How did the fire and its aftermath affect the relationship between Isabel and Lady Seymour

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The terrible fire that engulfs New York City brings Isabel and Lady Clarissa Seymour much closer together. When the fire threatens to burn down the Seymour residence, Isabel doesn't hesitate to spring into action. She saves Lady Seymour's life, as well as a picture of her late husband. Isabel knows...

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The terrible fire that engulfs New York City brings Isabel and Lady Clarissa Seymour much closer together. When the fire threatens to burn down the Seymour residence, Isabel doesn't hesitate to spring into action. She saves Lady Seymour's life, as well as a picture of her late husband. Isabel knows how much sentimental value Lady Seymour attaches to that picture, and so doesn't hesitate to save it, even if it means leaving behind Ruth's doll to be consumed by the flames.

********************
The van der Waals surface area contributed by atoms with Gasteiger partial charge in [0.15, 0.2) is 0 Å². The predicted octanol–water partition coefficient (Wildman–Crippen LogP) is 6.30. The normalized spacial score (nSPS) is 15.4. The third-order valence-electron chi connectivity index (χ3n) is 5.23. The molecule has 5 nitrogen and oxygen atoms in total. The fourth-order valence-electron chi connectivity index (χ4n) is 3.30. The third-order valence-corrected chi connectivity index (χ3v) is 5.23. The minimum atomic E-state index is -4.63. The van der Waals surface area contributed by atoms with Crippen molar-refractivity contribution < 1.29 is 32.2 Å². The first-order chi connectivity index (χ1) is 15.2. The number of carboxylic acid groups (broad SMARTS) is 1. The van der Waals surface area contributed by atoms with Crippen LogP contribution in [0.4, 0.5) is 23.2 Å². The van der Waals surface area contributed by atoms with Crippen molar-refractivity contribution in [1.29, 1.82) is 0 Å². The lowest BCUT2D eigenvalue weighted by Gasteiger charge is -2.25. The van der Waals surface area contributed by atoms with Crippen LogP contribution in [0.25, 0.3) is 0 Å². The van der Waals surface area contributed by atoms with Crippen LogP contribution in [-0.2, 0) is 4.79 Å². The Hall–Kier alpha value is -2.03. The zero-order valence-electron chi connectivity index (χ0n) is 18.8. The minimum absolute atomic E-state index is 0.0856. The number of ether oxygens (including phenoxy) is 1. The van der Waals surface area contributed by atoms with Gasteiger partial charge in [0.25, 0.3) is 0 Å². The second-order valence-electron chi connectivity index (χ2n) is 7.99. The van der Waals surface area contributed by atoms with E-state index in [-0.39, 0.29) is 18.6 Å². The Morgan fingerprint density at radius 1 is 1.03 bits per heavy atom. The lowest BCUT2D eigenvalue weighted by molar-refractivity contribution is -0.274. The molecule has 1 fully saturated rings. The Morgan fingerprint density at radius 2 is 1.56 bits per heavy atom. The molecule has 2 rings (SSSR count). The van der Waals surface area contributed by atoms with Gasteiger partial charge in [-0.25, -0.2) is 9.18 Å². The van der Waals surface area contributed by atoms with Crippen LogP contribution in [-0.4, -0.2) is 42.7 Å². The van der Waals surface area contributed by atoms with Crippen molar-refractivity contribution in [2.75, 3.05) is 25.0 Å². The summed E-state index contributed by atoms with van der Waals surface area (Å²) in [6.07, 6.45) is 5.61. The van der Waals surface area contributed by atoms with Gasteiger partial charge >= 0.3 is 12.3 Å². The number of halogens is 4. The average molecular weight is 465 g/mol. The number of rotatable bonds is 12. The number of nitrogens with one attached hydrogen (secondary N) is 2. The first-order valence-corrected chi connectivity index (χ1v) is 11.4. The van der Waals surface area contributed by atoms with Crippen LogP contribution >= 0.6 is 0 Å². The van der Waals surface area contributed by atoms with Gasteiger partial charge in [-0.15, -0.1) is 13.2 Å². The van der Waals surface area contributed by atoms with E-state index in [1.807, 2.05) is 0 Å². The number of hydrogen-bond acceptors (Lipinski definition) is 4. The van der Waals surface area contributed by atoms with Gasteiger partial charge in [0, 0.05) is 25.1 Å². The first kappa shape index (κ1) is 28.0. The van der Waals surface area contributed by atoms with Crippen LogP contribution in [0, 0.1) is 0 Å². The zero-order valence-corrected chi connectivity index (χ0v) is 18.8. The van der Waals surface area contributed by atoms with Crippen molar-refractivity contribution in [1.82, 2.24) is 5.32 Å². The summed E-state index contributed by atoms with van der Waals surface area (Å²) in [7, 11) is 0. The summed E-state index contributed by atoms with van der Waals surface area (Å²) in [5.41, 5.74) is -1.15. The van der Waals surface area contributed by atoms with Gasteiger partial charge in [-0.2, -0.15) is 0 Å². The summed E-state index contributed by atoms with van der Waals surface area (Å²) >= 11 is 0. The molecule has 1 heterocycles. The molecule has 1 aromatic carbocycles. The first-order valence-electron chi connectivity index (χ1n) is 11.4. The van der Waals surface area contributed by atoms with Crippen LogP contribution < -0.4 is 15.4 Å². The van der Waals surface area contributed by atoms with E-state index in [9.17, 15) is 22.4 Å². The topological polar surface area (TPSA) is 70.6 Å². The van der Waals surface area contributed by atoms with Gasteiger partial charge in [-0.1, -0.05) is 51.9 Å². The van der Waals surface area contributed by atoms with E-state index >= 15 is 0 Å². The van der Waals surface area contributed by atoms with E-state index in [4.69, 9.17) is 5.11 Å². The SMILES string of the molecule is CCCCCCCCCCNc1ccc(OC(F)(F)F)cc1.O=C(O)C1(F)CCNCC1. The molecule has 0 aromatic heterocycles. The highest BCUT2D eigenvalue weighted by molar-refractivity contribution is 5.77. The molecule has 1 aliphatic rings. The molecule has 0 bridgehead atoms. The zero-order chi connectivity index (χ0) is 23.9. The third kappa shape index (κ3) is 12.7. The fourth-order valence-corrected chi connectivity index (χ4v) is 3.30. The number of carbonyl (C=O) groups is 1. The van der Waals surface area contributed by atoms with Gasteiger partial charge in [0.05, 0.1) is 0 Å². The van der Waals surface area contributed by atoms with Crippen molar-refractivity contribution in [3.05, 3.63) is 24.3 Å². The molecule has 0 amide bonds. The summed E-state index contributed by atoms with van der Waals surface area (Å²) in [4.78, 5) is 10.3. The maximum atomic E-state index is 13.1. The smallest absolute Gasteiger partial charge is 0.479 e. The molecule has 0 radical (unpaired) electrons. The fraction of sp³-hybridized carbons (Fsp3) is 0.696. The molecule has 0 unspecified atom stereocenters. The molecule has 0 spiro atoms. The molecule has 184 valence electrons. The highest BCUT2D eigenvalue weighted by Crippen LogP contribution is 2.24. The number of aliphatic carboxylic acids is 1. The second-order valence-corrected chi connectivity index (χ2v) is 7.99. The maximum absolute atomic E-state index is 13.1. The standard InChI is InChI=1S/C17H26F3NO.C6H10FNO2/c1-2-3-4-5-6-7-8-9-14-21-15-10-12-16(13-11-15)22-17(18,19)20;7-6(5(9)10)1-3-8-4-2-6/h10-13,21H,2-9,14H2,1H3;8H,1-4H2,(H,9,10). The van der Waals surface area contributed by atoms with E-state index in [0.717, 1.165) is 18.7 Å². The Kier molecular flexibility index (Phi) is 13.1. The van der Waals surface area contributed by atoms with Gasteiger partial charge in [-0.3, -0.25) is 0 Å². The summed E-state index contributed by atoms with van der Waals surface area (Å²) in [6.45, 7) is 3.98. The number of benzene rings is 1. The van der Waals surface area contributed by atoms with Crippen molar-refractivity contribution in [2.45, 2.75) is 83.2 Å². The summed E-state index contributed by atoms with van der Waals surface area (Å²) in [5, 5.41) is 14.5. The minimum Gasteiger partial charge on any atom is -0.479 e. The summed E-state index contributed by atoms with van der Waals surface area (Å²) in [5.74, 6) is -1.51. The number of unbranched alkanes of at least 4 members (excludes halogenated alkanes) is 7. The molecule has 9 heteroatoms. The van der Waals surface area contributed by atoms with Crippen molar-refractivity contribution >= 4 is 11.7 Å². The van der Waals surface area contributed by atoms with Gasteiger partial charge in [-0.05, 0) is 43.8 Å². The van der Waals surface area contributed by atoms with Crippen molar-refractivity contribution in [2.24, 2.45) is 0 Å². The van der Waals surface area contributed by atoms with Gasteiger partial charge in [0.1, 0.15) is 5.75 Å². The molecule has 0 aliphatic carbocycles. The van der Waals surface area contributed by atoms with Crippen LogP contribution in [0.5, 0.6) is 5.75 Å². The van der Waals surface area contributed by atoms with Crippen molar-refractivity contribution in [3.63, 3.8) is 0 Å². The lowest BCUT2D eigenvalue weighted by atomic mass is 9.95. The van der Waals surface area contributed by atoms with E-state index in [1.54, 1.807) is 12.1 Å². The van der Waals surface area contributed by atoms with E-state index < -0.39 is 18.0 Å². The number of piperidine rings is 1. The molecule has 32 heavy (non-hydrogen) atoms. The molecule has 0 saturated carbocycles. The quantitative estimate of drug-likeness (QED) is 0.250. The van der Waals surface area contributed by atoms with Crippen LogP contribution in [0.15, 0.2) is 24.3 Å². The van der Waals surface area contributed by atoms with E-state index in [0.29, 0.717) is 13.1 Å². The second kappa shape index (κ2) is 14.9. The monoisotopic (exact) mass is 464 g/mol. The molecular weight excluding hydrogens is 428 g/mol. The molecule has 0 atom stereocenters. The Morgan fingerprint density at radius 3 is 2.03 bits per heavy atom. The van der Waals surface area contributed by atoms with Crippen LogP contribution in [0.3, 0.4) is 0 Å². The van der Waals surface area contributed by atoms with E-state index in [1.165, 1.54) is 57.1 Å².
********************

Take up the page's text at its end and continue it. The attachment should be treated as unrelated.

Lady Seymour had always displayed kindness and consideration towards Isabel, as she finds slavery a most repugnant institution. But in the aftermath of the fire she draws closer to the young slave girl. Over time, Lady Seymour becomes more of a friend than a well-meaning mistress, and she takes a number of risks which show just how much Isabel means to her. For instance, she instinctively takes Isabel's side when she takes food to Curzon while he's in prison. Since she is a Loyalist, one would expect Lady Seymour to turn Isabel in, but her friendship is such that she would never dream of doing such a thing.

With virtually her last breath, Lady Seymour demonstrates the ultimate act of friendship by allowing Isabel to take her money and run away as soon as possible, thus facilitating her bid for freedom.

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